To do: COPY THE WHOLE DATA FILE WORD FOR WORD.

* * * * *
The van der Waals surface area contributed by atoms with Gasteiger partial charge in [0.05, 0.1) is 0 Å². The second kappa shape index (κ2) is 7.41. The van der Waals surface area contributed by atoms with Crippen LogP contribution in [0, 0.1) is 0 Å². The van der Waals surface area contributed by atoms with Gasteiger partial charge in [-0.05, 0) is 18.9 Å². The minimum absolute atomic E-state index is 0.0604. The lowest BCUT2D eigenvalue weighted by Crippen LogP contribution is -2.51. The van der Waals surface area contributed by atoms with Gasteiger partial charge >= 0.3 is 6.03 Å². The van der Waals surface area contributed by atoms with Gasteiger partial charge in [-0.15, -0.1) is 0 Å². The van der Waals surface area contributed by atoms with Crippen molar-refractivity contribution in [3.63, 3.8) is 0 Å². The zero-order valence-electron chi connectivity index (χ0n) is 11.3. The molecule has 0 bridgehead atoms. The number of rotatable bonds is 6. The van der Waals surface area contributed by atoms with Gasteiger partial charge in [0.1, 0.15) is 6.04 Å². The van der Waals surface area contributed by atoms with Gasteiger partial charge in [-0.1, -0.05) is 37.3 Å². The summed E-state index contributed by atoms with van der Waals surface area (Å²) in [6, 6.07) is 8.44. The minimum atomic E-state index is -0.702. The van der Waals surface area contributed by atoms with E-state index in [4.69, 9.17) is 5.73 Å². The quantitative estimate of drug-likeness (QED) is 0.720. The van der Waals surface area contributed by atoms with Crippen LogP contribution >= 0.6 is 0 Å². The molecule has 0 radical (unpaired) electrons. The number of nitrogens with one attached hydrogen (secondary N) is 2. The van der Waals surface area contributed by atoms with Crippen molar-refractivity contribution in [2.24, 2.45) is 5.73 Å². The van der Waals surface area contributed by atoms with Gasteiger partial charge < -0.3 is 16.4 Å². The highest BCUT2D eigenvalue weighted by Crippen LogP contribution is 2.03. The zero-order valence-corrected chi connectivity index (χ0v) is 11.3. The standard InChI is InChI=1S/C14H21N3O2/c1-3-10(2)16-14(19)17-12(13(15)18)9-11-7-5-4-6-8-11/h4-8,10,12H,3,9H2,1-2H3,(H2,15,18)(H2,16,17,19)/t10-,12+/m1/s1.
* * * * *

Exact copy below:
The van der Waals surface area contributed by atoms with Gasteiger partial charge in [0.05, 0.1) is 0 Å². The second kappa shape index (κ2) is 7.41. The van der Waals surface area contributed by atoms with Crippen LogP contribution in [0, 0.1) is 0 Å². The van der Waals surface area contributed by atoms with Gasteiger partial charge in [-0.05, 0) is 18.9 Å². The minimum absolute atomic E-state index is 0.0604. The lowest BCUT2D eigenvalue weighted by Crippen LogP contribution is -2.51. The van der Waals surface area contributed by atoms with Gasteiger partial charge >= 0.3 is 6.03 Å². The van der Waals surface area contributed by atoms with Gasteiger partial charge in [-0.15, -0.1) is 0 Å². The van der Waals surface area contributed by atoms with Crippen molar-refractivity contribution in [3.63, 3.8) is 0 Å². The zero-order valence-electron chi connectivity index (χ0n) is 11.3. The molecule has 0 bridgehead atoms. The number of rotatable bonds is 6. The van der Waals surface area contributed by atoms with Gasteiger partial charge in [0.1, 0.15) is 6.04 Å². The van der Waals surface area contributed by atoms with Gasteiger partial charge in [-0.1, -0.05) is 37.3 Å². The summed E-state index contributed by atoms with van der Waals surface area (Å²) in [6, 6.07) is 8.44. The minimum atomic E-state index is -0.702. The van der Waals surface area contributed by atoms with E-state index in [4.69, 9.17) is 5.73 Å². The quantitative estimate of drug-likeness (QED) is 0.720. The van der Waals surface area contributed by atoms with Crippen LogP contribution >= 0.6 is 0 Å². The molecule has 0 radical (unpaired) electrons. The number of nitrogens with one attached hydrogen (secondary N) is 2. The van der Waals surface area contributed by atoms with Crippen molar-refractivity contribution in [2.24, 2.45) is 5.73 Å². The van der Waals surface area contributed by atoms with Gasteiger partial charge < -0.3 is 16.4 Å². The highest BCUT2D eigenvalue weighted by Crippen LogP contribution is 2.03. The zero-order valence-corrected chi connectivity index (χ0v) is 11.3. The standard InChI is InChI=1S/C14H21N3O2/c1-3-10(2)16-14(19)17-12(13(15)18)9-11-7-5-4-6-8-11/h4-8,10,12H,3,9H2,1-2H3,(H2,15,18)(H2,16,17,19)/t10-,12+/m1/s1.